Posted by Conor Kenny on November 13, 2008

By Congresspedia assistant editor Avelino Maestas

More than a week has passed since Election Day, but there are still five House and three Senate races in play, and the balance of power in Washington hinges on their outcomes. The closest races are currently in Alaska and Minnesota, where two sitting senators are defending their seats against strong challenges. Notably, two of the incumbents in undecided races are under federal investigation (Don Young and William Jefferson) and one (Ted Stevens) is awaiting sentencing on felony corruption charges.

Outstanding Senate races:

In Alaska, Sen. Ted Stevens is trailing Anchorage Mayor Mark Begich by less than 1,000 votes, a reversal of fortune since Stevens' early lead before the state began counting about 74,000 absentee and questionable ballots. Only half the ballots have been counted, however, so it's still anyone's race.

That Stevens is even still in the race is a testament to his standing in the Last Frontier. He’s the longest-serving Republican in the Senate and has represented Alaska in Congress since 1968. He’s also a convicted (though not yet sentenced) felon – a federal jury handed down a guilty verdict on seven counts of lying on personal finance disclosure forms just days before the election.

Should Stevens pull out the victory, he could plausibly serve for several more years as his appeal winds through the courts. The Senate could expel him from the body with a 2/3 majority vote, which is not unlikely considering that several of his colleagues on both sides of the aisle have publicly called for his resignation, including Minority Leader Mitch McConnell (R-Ky.). It would then fall to Alaska Gov. Sarah Palin to appoint a temporary replacement until a special election, mandated by state law to occur within 90 days, could be held to fill the remainder of the term.

Minnesota’s senate race is also incredibly tight. Incumbent Sen. Norm Coleman (R) is just 206 votes ahead of Democratic challenger Al Franken, and the tight margin has triggered an automatic recount. The state has appointed four judges to monitor the recount, which will last until at least mid-December.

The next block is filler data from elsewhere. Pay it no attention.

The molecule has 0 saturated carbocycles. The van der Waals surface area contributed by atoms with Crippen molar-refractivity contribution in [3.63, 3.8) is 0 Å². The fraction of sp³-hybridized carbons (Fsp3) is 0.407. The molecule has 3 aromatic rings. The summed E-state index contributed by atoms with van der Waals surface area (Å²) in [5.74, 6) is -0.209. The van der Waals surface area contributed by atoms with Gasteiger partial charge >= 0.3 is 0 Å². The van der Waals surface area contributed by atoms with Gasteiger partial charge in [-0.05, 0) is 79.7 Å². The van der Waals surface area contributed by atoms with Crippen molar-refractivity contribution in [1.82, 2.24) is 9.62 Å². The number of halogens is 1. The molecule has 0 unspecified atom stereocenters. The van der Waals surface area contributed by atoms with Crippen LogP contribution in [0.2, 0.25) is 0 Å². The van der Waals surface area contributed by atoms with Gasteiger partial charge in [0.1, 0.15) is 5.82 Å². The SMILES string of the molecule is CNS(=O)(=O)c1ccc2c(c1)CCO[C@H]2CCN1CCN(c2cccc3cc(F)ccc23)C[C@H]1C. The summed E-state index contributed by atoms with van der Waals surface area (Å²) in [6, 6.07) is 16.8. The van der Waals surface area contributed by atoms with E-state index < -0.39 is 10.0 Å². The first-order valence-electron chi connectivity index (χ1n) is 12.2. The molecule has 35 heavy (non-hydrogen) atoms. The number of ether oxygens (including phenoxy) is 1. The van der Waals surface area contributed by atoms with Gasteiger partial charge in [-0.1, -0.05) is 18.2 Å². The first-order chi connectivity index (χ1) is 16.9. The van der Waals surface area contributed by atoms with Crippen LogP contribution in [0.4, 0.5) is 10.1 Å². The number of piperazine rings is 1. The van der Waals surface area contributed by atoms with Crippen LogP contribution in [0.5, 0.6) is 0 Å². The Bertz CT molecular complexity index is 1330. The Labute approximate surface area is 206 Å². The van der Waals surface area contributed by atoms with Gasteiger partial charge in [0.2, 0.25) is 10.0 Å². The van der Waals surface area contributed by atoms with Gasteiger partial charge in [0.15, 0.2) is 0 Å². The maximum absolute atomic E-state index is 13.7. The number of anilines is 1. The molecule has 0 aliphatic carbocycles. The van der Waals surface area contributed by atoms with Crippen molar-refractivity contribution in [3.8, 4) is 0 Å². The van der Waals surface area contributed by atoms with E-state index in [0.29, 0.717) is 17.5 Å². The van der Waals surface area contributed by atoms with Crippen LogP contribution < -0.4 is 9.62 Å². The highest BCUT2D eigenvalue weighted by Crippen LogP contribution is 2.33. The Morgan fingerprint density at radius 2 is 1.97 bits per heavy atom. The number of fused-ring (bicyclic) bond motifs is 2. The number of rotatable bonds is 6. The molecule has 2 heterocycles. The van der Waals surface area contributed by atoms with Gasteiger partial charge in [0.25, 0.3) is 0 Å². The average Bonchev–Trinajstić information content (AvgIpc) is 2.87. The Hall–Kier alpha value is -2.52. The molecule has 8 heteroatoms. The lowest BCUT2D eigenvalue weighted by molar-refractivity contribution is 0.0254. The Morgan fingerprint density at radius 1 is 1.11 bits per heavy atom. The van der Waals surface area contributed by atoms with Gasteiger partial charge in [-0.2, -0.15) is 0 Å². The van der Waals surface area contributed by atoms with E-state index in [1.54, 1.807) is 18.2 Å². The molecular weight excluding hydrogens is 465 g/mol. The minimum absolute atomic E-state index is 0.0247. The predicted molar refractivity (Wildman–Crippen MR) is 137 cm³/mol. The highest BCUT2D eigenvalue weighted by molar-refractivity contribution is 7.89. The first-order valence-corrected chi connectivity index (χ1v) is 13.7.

Voters in Georgia will have to return to the polls to determine whether Sen. Saxby Chambliss (R) should continue as their senator. Chambliss was challenged by Democrat Jim Martin and Libertarian nominee Allen Buckley this year. Since no candidate garnered 50-percent of the vote on November 4, state law requires that a runoff be held between the top-two finishers: Chambliss and Martin.

The race is quickly becoming one of national importance – should Begich and Franken prevail in their matchups, Chambliss’ seat represents Democrats’ 60th vote in the Senate. That would make it easier to move legislation without the threat of a Republican filibuster. The ballots have already been cast in Alaska and Minnesota, however, so Republicans and Democrats alike are trying to rally Georgians to the polls on December 2.

Outstanding House races:

There are still five House races that remain undecided as well. Returning again to Alaska, you’ll find Rep. Don Young (R) in the midst of his own recount with Democratic challenger Ethan Berkowitz. Young is under federal investigation for possible bribery charges, making this race one to watch.

In California, residents in the 4th congressional district were so split that officials have called for a recount. The incumbent, Rep. John Doolittle (R), announced he would not seek re-election (Doolittle and his wife are under investigation in connection with the Jack Abramoff bribery case). Democrat Charlie Brown is trailing Republican Tom McClintock by about 1,000 votes, though 40,000 ballots remain outstanding.

The open seat being vacated by Republican Rep. Deborah Pryce in Ohio’s 15th district is also the subject of a tight election. Republican Steve Stivers is ahead of Democratic nominee Mary Jo Kilroy by just 393 votes, with about 20,000 still uncounted.

Finally, voters in two Louisiana districts will head to the polls next month to choose their representatives to Congress. Officials there were forced to delay primary elections by a month due to Hurricane Gustav. A primary runoff was required in those two districts, pushing the general election back to December 6.

In district 2, incumbent Rep. William Jefferson (D) – also under federal investigation – is favored to win re-election over Republican nominee Anh Cao. There’s an open seat in the 4th district, where Democrat Paul Carmouche is up against John Fleming Jr. (R).

Stay tuned to Congresspedia, where we’ll have the latest on these races and other developments.